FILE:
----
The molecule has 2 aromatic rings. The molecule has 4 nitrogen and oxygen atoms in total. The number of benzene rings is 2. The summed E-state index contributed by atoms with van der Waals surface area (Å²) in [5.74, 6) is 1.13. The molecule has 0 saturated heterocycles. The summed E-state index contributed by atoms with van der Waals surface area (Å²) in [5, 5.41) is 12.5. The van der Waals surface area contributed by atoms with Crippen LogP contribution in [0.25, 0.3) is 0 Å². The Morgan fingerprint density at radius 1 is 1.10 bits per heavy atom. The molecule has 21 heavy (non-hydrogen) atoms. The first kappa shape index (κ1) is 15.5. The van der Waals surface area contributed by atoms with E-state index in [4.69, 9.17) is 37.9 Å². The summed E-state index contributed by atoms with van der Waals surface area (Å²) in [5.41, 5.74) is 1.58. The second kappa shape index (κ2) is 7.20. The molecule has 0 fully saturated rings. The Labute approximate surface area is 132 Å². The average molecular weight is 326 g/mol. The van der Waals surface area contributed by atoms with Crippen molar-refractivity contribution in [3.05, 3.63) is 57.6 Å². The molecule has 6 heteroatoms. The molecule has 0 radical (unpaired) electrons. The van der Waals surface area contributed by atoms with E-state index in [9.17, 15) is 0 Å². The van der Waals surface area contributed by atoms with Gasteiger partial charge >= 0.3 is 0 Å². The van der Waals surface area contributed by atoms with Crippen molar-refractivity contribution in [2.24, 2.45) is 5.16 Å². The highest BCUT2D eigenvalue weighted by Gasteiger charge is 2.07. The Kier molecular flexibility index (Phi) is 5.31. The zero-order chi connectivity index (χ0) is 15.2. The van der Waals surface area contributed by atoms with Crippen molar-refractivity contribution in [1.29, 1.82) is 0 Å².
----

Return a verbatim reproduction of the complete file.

The molecule has 2 aromatic rings. The molecule has 4 nitrogen and oxygen atoms in total. The number of benzene rings is 2. The summed E-state index contributed by atoms with van der Waals surface area (Å²) in [5.74, 6) is 1.13. The molecule has 0 saturated heterocycles. The summed E-state index contributed by atoms with van der Waals surface area (Å²) in [5, 5.41) is 12.5. The van der Waals surface area contributed by atoms with Crippen LogP contribution in [0.25, 0.3) is 0 Å². The Morgan fingerprint density at radius 1 is 1.10 bits per heavy atom. The molecule has 21 heavy (non-hydrogen) atoms. The first kappa shape index (κ1) is 15.5. The van der Waals surface area contributed by atoms with E-state index in [4.69, 9.17) is 37.9 Å². The summed E-state index contributed by atoms with van der Waals surface area (Å²) in [5.41, 5.74) is 1.58. The second kappa shape index (κ2) is 7.20. The molecule has 0 fully saturated rings. The Labute approximate surface area is 132 Å². The average molecular weight is 326 g/mol. The van der Waals surface area contributed by atoms with Crippen molar-refractivity contribution in [3.05, 3.63) is 57.6 Å². The molecule has 6 heteroatoms. The molecule has 0 radical (unpaired) electrons. The van der Waals surface area contributed by atoms with E-state index in [9.17, 15) is 0 Å². The van der Waals surface area contributed by atoms with Gasteiger partial charge >= 0.3 is 0 Å². The van der Waals surface area contributed by atoms with Crippen molar-refractivity contribution in [2.24, 2.45) is 5.16 Å². The highest BCUT2D eigenvalue weighted by Gasteiger charge is 2.07. The Kier molecular flexibility index (Phi) is 5.31. The zero-order chi connectivity index (χ0) is 15.2. The van der Waals surface area contributed by atoms with Crippen molar-refractivity contribution in [1.29, 1.82) is 0 Å².